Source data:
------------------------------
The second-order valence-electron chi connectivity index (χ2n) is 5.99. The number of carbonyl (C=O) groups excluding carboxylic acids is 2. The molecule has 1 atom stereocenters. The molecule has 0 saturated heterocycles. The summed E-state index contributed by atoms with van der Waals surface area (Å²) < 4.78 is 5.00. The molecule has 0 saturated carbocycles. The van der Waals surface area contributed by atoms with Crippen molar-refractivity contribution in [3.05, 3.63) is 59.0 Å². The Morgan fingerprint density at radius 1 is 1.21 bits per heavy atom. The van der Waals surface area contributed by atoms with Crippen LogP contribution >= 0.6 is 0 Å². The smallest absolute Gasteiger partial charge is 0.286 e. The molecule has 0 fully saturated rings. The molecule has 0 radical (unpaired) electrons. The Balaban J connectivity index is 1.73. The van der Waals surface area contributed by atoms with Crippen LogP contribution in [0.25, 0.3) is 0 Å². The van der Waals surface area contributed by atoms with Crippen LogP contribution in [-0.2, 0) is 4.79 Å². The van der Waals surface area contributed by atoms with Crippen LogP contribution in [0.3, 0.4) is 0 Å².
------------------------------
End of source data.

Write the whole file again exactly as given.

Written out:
The second-order valence-electron chi connectivity index (χ2n) is 5.99. The number of carbonyl (C=O) groups excluding carboxylic acids is 2. The molecule has 1 atom stereocenters. The molecule has 0 saturated heterocycles. The summed E-state index contributed by atoms with van der Waals surface area (Å²) < 4.78 is 5.00. The molecule has 0 saturated carbocycles. The van der Waals surface area contributed by atoms with Crippen molar-refractivity contribution in [3.05, 3.63) is 59.0 Å². The Morgan fingerprint density at radius 1 is 1.21 bits per heavy atom. The van der Waals surface area contributed by atoms with Crippen LogP contribution >= 0.6 is 0 Å². The smallest absolute Gasteiger partial charge is 0.286 e. The molecule has 0 fully saturated rings. The molecule has 0 radical (unpaired) electrons. The Balaban J connectivity index is 1.73. The van der Waals surface area contributed by atoms with Crippen LogP contribution in [0.25, 0.3) is 0 Å². The van der Waals surface area contributed by atoms with Crippen LogP contribution in [-0.2, 0) is 4.79 Å². The van der Waals surface area contributed by atoms with Crippen LogP contribution in [0.3, 0.4) is 0 Å².